That commitment involves a qualifying exam, experience in multiple categories of medicine that demonstrate their ability and a certification test. Becoming board-certified is a professional way of saying that you’ve gone above and beyond. You’re highly qualified to treat a wide range of patients in your field.
OBGYNs are trained in all aspects of medicine that relate to pregnancy. This includes performing a Cesarean section (or a C-section) when necessary. A C-section is a surgery and cannot be performed by a midwife.
OBGYNs are trained to treat women who have more complex pregnancies or who are high-risk. For example, a diabetic patient would be considered high-risk. Complex pregnancies include having twins, or even triplets or quadruplets. OBGYNs are trained to be able to handle anything that could arise in pregnancy–no matter how big or small.
Choosing to Be a Midwife or an OBGYN
There’s no right or wrong answer regarding midwives or doctors. It’s a personal choice that’s really about what kind of healthcare you want to provide. If you want a low-stress environment where you can naturally help a baby be born, being a midwife would interest you more. If you want to handle high-risk, complex pregnancies that could involve amazing highlights and tragic losses, the extra training to become an OBGYN is probably worth it.
If you’re struggling to decide between the two, remember that we offer Midwifery Internships Abroad. These internships will allow you to shadow midwives as they treat pregnant women and help them safely deliver healthy babies. It will give you a good idea of whether being a midwife is for you. You might fall in love with it and pursue it as a career. Or you might want more and study to be an OBGYN.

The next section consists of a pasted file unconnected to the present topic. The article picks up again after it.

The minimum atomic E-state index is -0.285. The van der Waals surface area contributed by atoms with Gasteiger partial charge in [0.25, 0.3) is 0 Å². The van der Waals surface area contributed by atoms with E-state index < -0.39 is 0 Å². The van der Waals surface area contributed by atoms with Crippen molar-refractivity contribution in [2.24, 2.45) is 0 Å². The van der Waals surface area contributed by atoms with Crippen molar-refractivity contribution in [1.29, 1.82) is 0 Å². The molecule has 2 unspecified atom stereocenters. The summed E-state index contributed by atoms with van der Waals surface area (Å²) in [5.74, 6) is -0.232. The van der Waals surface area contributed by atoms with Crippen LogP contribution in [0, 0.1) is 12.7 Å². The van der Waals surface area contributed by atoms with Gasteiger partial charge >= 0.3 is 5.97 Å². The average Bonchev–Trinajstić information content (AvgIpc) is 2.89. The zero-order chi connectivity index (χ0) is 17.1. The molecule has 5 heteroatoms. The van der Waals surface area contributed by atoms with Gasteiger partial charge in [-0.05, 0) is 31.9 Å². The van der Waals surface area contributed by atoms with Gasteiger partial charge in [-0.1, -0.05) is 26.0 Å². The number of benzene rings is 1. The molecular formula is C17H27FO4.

Similarities Between a Midwife vs an OBGYN
Training and certification are extensive for midwives and OBGYNs. You will not be certified to help a woman through her pregnancy or delivery without the proper training. Choosing between the two is not a matter of competency or skill. It’s primarily about how much education you want and how involved you want to be.
Birth plans are important for midwives and OBGYNs. You’ll need to be comfortable honoring however a mother wants to deliver while providing guidance along the way.
The safety of the mother and baby should be very important to both midwives and OBGYNs. In fact, in some circumstances, a pregnancy could become high-risk and patient care would need to be transferred from a midwife to an OBGYN. This might not be an easy choice to make, but the safety of the mother and baby take priority above all else.
Differences Between a Midwife vs an OBGYN
Because OBGYNs have more extensive training, they can handle more. A midwife’s capabilities shift when a pregnancy becomes high risk. A midwife can stay on the patient’s team, but they can no longer be the primary healthcare provider. Delivering a baby could turn into an emergency C-section. A midwife can’t perform a C-section.
OBGYNs see their patients in clinical and hospital settings. Generally speaking, patients come to the clinic for checkups. They meet their OBGYN at the hospital if a complication arises or when it’s time to deliver. Midwives will meet their patients at the hospital, but they are better known for at-home births and birthing centers.
Salary Differences Between A Midwife vs An OBGYN
Just like doctors earn more than nurses, OBGYNs earn more than midwives. Of course, salaries differ by state, experience level and certification. But, on an annual basis, doctors earn at least $100,000 more. Of course, how much you get paid for your career is an important consideration.
Midwives and OBGYNs are both valuable healthcare providers. Beyond reading articles to learn more, clinical experience for midwifery students and/or volunteer work abroad can help you choose your career path. It’s also completely okay (and very normal) to start on one career path but transition to another. Remember that International Medical Aid is here to help! We offer admissions consulting and can help guide you on your journey. Don’t hesitate to reach out to us with any questions you might have.
We wish you the best on your journey to becoming a midwife or an OBGYN.